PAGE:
Prosperident Pulse #55 — March 2017

Prosperident’s Dental Prosperident Pulse
Issue #55 — March 2017
In This Issue:
  • Guest Column — Kevin Tighe
  • Upcoming speaking dates
  • A note from our CEO

Tired of the same boring presenters?

Our most-requested presentation is called “How To Steal From A Dentist”. And it is never boring!

Mar 3 Dolphin Management User Meeting, Nashville TN
Mar 9 Greater Philadelphia Valley Forge Dental Society, Philadelphia PA
Mar 10 Pacific Dental Conference, Vancouver BC
Mar 17 Dr. Michelle Haddad Memorial Scholarship Lecture New Hartford, NY
Mar 21 Greater Woonsocket District Dental Society, Providence RI
Mar 24 Eaglesoft User Group Meeting, Houston TX
Apr 4 Texas Dental Meeting, San Antonio TX
Apr 4 Tri-County Dental Society, Wilmington NC
Apr 19 Lakeshore OMS, Lake Elsinore CA
Apr 20 San Diego AGD, San Diego CA
Apr 21 Upper Island Dental Society, Comox BC
Apr 25 GCO Orthodontics, Calgary AB
Apr 28 Keely Dental Society, Hamilton OH
May 4 Atlantic Canada Seattle Study Club, Halifax NS
May 10 Tax Matters For Dentists, Toronto ON
May 12 Tax Matters For Dentists, Ottawa ON
May 25 Patterson Dental, Nashville TN
Aug 25 Kentucky Dental Association, French Lick IN
Sep 19 Dentsply Sirona World, Las Vegas NV
Sep 22 Patterson Dental, Dallas TX
Oct 20 Thompson Okanagan Dental Society, Kelowna BC
Nov 14 Fresno Madera Dental Society, Fresno CA
To book us for your meeting or study club, click here or call us at 888-398-2327.

Senior Investigator Dr. Pat Little

Pat was once a happy, wet-fingered dentist when, as they say, he was “bitten by the investigation bug.”

After retiring from clinical practice, Pat returned to college to study accounting and then fraud investigation. His heritage gives the dentists who he works for instant comfort in dealing with “one of their own.”
Pat is also one of Prosperident’s busiest speakers, and he has entranced audiences at Hinman, ADA, and Chicago Midwinter meetings along with many other venues.
To request Pat’s speaker’s packet, or to see a video of him speaking at a conference, click HERE.

Guest Column — Kevin Tighe, Cambridge Dental Consultants

We consider Kevin to be both a friend and one of the smartest guys in dentistry. Let’s hear what he has to say about dealing with that costly phenomenon, cancellations.

Reducing cancellations and no-shows have similar but different protocols for:

  1. New patients
  2. Patients due for re-care
  3. Patients past due for re-care
  4. Patients scheduled for operative

Ten Point Checklist

  1. Patient communication: Despite amazing technology available to dental offices, the most important step to keep no-shows and cancellations low is talking to patients while they are in the practice to ensure they’re educated on the negative effects on their oral and overall health that can occur if they do not receive the needed treatment and on-going re-care.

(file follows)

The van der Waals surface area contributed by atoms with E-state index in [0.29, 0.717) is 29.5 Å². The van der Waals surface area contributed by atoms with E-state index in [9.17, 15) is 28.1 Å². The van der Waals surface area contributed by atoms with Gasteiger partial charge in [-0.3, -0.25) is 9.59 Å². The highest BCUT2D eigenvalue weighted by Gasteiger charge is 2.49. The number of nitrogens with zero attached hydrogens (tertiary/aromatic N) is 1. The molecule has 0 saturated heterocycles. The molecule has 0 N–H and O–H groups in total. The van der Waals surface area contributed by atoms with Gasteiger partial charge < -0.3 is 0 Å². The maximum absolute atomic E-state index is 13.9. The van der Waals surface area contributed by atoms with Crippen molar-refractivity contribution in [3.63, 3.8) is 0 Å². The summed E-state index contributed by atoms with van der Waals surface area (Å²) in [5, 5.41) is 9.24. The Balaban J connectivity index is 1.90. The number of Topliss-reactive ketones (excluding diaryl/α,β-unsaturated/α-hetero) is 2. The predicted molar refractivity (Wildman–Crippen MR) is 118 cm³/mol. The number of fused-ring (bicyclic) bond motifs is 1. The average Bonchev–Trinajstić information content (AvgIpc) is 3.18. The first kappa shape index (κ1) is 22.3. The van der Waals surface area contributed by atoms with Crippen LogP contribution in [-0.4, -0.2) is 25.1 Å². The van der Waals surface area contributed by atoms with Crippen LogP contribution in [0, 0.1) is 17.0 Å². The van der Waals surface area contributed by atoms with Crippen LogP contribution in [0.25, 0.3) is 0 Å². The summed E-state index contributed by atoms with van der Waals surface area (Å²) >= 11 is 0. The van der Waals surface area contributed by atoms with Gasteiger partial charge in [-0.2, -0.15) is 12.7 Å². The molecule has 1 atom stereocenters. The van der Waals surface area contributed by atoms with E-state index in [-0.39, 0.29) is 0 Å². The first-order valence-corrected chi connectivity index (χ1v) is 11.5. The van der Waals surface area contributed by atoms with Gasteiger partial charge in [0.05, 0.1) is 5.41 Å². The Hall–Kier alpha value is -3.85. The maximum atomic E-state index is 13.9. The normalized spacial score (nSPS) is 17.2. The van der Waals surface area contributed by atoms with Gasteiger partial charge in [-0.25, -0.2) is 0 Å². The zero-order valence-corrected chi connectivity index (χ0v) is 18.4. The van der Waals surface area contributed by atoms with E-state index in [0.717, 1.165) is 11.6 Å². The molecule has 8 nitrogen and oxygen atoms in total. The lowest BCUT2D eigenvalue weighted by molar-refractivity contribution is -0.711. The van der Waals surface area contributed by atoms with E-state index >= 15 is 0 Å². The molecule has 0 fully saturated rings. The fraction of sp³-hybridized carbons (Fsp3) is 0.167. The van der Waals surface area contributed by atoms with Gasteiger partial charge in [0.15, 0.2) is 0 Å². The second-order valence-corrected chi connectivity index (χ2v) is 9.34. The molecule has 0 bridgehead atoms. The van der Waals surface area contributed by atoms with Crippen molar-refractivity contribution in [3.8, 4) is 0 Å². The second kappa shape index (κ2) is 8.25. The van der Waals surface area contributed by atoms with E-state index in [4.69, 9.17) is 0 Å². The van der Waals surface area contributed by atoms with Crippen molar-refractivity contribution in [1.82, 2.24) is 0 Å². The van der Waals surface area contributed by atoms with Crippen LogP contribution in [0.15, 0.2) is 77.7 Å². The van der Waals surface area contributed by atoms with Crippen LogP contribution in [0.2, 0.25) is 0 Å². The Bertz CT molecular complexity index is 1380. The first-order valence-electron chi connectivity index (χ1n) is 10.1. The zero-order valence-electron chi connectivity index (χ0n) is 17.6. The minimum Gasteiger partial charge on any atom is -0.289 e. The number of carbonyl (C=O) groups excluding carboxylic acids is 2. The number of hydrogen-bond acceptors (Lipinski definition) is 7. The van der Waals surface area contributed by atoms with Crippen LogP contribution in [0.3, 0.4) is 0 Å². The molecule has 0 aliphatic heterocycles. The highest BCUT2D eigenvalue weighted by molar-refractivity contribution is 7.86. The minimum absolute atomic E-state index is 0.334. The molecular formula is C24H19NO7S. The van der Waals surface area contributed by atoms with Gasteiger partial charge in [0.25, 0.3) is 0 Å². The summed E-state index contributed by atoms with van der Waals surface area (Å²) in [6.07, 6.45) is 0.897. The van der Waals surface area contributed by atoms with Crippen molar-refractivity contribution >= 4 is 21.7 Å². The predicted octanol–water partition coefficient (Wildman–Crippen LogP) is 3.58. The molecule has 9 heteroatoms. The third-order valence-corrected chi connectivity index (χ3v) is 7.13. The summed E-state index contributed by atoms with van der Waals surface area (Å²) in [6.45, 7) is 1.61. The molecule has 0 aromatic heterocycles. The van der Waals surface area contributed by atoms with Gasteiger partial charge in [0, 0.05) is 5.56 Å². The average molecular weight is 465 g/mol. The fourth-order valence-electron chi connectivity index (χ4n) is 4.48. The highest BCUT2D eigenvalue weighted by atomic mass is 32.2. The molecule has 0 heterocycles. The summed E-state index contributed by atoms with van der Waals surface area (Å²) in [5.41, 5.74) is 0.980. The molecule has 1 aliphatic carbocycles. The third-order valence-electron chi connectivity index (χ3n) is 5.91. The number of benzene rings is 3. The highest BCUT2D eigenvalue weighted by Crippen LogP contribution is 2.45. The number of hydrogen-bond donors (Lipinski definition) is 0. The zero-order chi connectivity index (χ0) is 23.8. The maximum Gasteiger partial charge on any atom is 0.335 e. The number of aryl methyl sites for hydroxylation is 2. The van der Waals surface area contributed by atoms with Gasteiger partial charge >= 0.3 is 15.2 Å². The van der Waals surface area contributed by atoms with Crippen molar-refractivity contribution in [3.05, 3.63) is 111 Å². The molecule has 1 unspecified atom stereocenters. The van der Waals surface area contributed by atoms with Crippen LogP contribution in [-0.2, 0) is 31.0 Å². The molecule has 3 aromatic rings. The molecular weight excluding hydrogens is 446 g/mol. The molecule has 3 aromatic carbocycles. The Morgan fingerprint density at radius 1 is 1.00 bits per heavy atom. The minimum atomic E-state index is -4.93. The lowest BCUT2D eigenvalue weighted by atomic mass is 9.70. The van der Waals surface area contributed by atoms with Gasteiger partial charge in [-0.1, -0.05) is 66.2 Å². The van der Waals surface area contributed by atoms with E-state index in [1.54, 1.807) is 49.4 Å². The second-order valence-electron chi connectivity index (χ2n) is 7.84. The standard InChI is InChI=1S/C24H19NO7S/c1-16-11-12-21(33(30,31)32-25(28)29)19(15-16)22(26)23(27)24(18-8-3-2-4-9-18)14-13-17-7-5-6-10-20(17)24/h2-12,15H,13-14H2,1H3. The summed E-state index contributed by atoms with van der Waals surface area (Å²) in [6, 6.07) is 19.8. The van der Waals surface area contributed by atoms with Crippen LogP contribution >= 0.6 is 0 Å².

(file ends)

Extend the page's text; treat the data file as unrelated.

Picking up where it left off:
Cambridge’s website is here, and the phone number is 800-595-2380.

Meet An Embezzler — Rosemary D’souza

Rosemary was the office manager and bookkeeper for a Georgia dentist for over 20 years. Rosemary and family were charged with embezzling $2 million from 2009 to 2013.
We profile Rosemary, and over 400 other embezzlers, in our Hall of Shame. Wondering if an embezzler is working for you? Check out

A Note From Our CEO

I got a call last week from a friend of mine who is a long-time practice management consultant. I have known her for many years, and completely respect her judgment.

She is working in an office where the office manager seems to be overly resentful of my friend’s presence.

The consultant is used to encountering resistance from office staff, because consultants are often hired by dentists to make changes that the doctors have been unable to implement on their own. However, the pushback that my friend was receiving in this office was far stronger than what she was used to encountering, so she called me to discuss the ongoing antics of the office manager.

The embezzler’s perspective on a consultant is simple — embezzlers are pretty confident that they can fool their doctor, but a consultant represents a much bigger threat. Therefore he or she will do everything that they can to convince you that a consultant is not needed, or even actively sabotage the consultant’s work.

After listening to my friend, I agreed with her assertion that the office manager was acting out, and I arranged to have one of my investigators take a quiet look at transactions in the practice management software. He quickly reached a verdict of “suspicious,”finding hundreds of unusual transactions. Obviously our work is just starting, but I will try to update you in a future newsletter.

The moral of this story — if you are working with a consultant who develops embezzlement concerns about your office, take them seriously as their experience and outside perspective put them in an excellent place to identify this problem.

Thanks for reading.

David Harris CPA, CMA, MBA, CFE, CFF
Chief Executive Officer
Did you miss a previous Newsletter? We archive them here.
Prosperident is the world’s largest firm investigating financial crimes committed against dentists.